There was lack of water in the hills, so we drank whatever we carried, and after that we filled up from the village well. The villagers were kind enough to let us use their well and help us with directions. The well water was very sweet and rich in minerals. After drinking it, a new wave of energy swept within our team, and we went gung-ho to master the summit. We climbed quite fast in order to leave behind few more teams. At a short distance, after taking very little rest, we saw another team going just ahead of us. While we tried to move ahead of them, we saw that all the other teams were just ahead of us, along with few of the trekkers from India Hikes team. The trekkers (locals) told us to take some rest and have our packet lunch, and that our basecamp for tonight is just half to an hour climb ahead. Two more teams were yet to reach the site where we were having lunch. The final league of the climb was very competitive as all the teams had to start at the same time, and the winning team needed to have all its members in the basecamp. With hard work and heightened spirit, our team climbed the very steep hill and about an hour later, became the first team to reach the basecamp, with all the members. We celebrated the moment vociferously.
Later Mr. Brahma joined us with the rest of the teams, and after resting for a while, briefed us and showed us how to build a tent. We built our tent, but because of the slope, couldn’t get a proper location.
Post those activities, and a few photographs later of the setting sun, we sat down for our bon-fire and reflection session. After the dinner, we retired in our tents with weary and tired bodies. The weather was very cold and I wore about 3 layers of clothes to protect myself.
TEMPLE OF THE SNAKES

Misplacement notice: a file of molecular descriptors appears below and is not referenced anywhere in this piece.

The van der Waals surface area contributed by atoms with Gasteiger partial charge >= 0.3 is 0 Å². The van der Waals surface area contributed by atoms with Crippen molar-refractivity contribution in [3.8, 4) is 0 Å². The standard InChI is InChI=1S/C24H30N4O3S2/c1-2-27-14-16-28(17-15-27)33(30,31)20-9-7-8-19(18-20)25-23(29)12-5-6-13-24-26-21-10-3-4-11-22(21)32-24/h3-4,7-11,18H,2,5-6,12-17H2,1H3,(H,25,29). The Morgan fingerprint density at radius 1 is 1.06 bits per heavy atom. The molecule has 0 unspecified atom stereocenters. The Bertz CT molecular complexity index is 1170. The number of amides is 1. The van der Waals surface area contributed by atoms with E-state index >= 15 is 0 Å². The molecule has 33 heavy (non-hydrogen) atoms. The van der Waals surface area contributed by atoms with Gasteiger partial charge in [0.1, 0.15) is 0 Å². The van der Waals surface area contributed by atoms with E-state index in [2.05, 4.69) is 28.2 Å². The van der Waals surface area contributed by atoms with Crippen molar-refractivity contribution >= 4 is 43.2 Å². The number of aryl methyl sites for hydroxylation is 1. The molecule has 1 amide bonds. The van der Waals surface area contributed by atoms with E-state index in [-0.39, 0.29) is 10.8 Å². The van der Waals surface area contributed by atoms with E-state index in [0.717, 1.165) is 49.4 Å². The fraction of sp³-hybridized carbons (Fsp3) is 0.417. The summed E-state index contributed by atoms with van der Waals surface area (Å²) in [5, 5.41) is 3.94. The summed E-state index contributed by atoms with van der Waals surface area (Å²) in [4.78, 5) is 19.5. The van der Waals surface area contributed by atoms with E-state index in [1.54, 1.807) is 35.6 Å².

After waking up at around 7 am, and having a quick breakfast, we started for our trek to the Nag Tibba temple and the summit. Nag (Snake) Tibba is an ancient temple and the villagers come there to pray to the Nag devta (God) for protecting their harvest and cattle. From the base camp, it is only 3 kms, but a steep climb.
I was the last to start the trek for Nag Tibba along with Mr. Brahma and Divya. Mr. Brahma taught us few breathing techniques to be used for high-altitude trekking, and told us to climb at our own pace, enjoying the scenery around. Due to the fast climb the previous day, my right knee was paining severely, so I had to take a branch as a support. With slow paces, we reach the Nag Tibba temple at around 10 am. After visiting the temple and seeking blessings from the Nag devta, we continued our trek to the top of the summit. Pushpa, Amit, Alok, Jaitun and Panda joined us for the final climb. The most enthusiastic among us was Amit, who in a playful way, was selling tickets in his imaginary vehicle to transport us to the summit. Limping for most of the last climb, I, along with my other friends, reached the summit at around 12 pm. After spending some time in the summit, clicking few photographs, Alok showed me the tip of a distant mountain covered in ice. The whole panoramic view was beyond what words can describe.
After about an hour in the summit, we started our descent back to the basecamp. Climbing down the hill is more difficult than climbing up, and I learnt it with an injured right leg. While coming down, Amit declared that he had lost his mobile’s SIM and that we would have to revisit the temple again. After some 15 minutes of searching near the temple, Amit finally found his SIM near the temple.
At around 3 pm, we reached the basecamp, only to realise that most of our friends had already started the descent, and another group of friends, who started the climb early morning for the basecamp, were about to reach. After having a light lunch, we started our descent.
(to be continued…)